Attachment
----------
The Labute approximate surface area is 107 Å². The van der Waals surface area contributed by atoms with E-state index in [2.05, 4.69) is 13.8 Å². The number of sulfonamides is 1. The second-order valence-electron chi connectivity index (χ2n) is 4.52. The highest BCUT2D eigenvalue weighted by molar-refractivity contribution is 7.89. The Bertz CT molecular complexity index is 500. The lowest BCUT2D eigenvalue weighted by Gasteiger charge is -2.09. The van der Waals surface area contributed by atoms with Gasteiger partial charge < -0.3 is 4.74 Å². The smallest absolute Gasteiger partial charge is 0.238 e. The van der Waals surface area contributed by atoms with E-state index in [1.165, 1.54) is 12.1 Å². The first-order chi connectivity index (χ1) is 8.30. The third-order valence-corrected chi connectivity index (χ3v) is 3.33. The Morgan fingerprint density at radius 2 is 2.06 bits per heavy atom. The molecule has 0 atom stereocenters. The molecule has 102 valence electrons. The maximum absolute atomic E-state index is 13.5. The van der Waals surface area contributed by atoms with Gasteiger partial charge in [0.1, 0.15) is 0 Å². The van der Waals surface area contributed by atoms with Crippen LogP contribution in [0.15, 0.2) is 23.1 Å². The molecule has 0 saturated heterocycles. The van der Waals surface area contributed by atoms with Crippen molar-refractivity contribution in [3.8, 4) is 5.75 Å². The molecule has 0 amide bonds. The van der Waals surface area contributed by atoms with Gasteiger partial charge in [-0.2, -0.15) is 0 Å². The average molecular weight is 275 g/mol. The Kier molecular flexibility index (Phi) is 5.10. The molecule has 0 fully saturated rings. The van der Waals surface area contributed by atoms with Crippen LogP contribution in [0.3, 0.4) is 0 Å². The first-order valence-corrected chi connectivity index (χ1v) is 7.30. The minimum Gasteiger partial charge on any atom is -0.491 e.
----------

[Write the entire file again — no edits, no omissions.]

The Labute approximate surface area is 107 Å². The van der Waals surface area contributed by atoms with E-state index in [2.05, 4.69) is 13.8 Å². The number of sulfonamides is 1. The second-order valence-electron chi connectivity index (χ2n) is 4.52. The highest BCUT2D eigenvalue weighted by molar-refractivity contribution is 7.89. The Bertz CT molecular complexity index is 500. The lowest BCUT2D eigenvalue weighted by Gasteiger charge is -2.09. The van der Waals surface area contributed by atoms with Gasteiger partial charge < -0.3 is 4.74 Å². The smallest absolute Gasteiger partial charge is 0.238 e. The van der Waals surface area contributed by atoms with E-state index in [1.165, 1.54) is 12.1 Å². The first-order chi connectivity index (χ1) is 8.30. The third-order valence-corrected chi connectivity index (χ3v) is 3.33. The Morgan fingerprint density at radius 2 is 2.06 bits per heavy atom. The molecule has 0 atom stereocenters. The molecule has 102 valence electrons. The maximum absolute atomic E-state index is 13.5. The van der Waals surface area contributed by atoms with Gasteiger partial charge in [0.1, 0.15) is 0 Å². The van der Waals surface area contributed by atoms with Crippen LogP contribution in [0.15, 0.2) is 23.1 Å². The molecule has 0 saturated heterocycles. The van der Waals surface area contributed by atoms with Crippen molar-refractivity contribution in [3.8, 4) is 5.75 Å². The molecule has 0 amide bonds. The van der Waals surface area contributed by atoms with Gasteiger partial charge in [-0.2, -0.15) is 0 Å². The average molecular weight is 275 g/mol. The Kier molecular flexibility index (Phi) is 5.10. The molecule has 0 fully saturated rings. The van der Waals surface area contributed by atoms with Crippen LogP contribution in [0.3, 0.4) is 0 Å². The first-order valence-corrected chi connectivity index (χ1v) is 7.30. The minimum Gasteiger partial charge on any atom is -0.491 e.